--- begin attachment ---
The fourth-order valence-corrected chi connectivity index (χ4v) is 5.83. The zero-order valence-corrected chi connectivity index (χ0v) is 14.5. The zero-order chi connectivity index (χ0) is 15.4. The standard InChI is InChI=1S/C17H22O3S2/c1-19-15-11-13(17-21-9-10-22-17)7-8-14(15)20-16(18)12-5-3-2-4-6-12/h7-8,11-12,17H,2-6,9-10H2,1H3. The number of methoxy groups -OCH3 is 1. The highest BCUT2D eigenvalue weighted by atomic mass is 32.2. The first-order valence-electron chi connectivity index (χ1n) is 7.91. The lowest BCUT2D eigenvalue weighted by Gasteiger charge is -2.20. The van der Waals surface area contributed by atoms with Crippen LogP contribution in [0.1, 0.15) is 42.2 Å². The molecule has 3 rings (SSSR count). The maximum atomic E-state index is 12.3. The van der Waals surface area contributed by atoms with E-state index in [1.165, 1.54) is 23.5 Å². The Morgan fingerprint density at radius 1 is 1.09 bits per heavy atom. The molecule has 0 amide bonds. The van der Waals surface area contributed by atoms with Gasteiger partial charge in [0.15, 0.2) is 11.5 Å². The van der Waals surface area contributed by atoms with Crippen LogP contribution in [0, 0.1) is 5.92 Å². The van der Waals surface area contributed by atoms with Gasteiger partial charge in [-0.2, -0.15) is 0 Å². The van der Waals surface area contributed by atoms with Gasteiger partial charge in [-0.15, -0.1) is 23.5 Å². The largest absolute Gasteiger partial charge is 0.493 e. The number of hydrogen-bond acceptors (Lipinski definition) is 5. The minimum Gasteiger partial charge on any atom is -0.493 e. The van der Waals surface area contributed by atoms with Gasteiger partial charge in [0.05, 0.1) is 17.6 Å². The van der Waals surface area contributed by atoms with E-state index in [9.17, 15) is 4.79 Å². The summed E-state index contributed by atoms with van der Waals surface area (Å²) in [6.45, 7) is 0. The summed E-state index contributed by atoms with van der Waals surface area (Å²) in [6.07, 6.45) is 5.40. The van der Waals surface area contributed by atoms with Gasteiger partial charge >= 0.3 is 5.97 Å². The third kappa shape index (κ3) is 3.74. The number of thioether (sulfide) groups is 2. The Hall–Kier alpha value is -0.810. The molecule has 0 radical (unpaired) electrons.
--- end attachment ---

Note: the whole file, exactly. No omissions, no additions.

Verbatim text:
The fourth-order valence-corrected chi connectivity index (χ4v) is 5.83. The zero-order valence-corrected chi connectivity index (χ0v) is 14.5. The zero-order chi connectivity index (χ0) is 15.4. The standard InChI is InChI=1S/C17H22O3S2/c1-19-15-11-13(17-21-9-10-22-17)7-8-14(15)20-16(18)12-5-3-2-4-6-12/h7-8,11-12,17H,2-6,9-10H2,1H3. The number of methoxy groups -OCH3 is 1. The highest BCUT2D eigenvalue weighted by atomic mass is 32.2. The first-order valence-electron chi connectivity index (χ1n) is 7.91. The lowest BCUT2D eigenvalue weighted by Gasteiger charge is -2.20. The van der Waals surface area contributed by atoms with Crippen LogP contribution in [0.1, 0.15) is 42.2 Å². The molecule has 3 rings (SSSR count). The maximum atomic E-state index is 12.3. The van der Waals surface area contributed by atoms with E-state index in [1.165, 1.54) is 23.5 Å². The Morgan fingerprint density at radius 1 is 1.09 bits per heavy atom. The molecule has 0 amide bonds. The van der Waals surface area contributed by atoms with Gasteiger partial charge in [0.15, 0.2) is 11.5 Å². The van der Waals surface area contributed by atoms with Crippen LogP contribution in [0, 0.1) is 5.92 Å². The van der Waals surface area contributed by atoms with Gasteiger partial charge in [-0.2, -0.15) is 0 Å². The van der Waals surface area contributed by atoms with Gasteiger partial charge in [-0.15, -0.1) is 23.5 Å². The largest absolute Gasteiger partial charge is 0.493 e. The number of hydrogen-bond acceptors (Lipinski definition) is 5. The minimum Gasteiger partial charge on any atom is -0.493 e. The van der Waals surface area contributed by atoms with Gasteiger partial charge in [0.05, 0.1) is 17.6 Å². The van der Waals surface area contributed by atoms with E-state index in [9.17, 15) is 4.79 Å². The summed E-state index contributed by atoms with van der Waals surface area (Å²) in [6.45, 7) is 0. The summed E-state index contributed by atoms with van der Waals surface area (Å²) in [6.07, 6.45) is 5.40. The van der Waals surface area contributed by atoms with Gasteiger partial charge >= 0.3 is 5.97 Å². The third kappa shape index (κ3) is 3.74. The number of thioether (sulfide) groups is 2. The Hall–Kier alpha value is -0.810. The molecule has 0 radical (unpaired) electrons.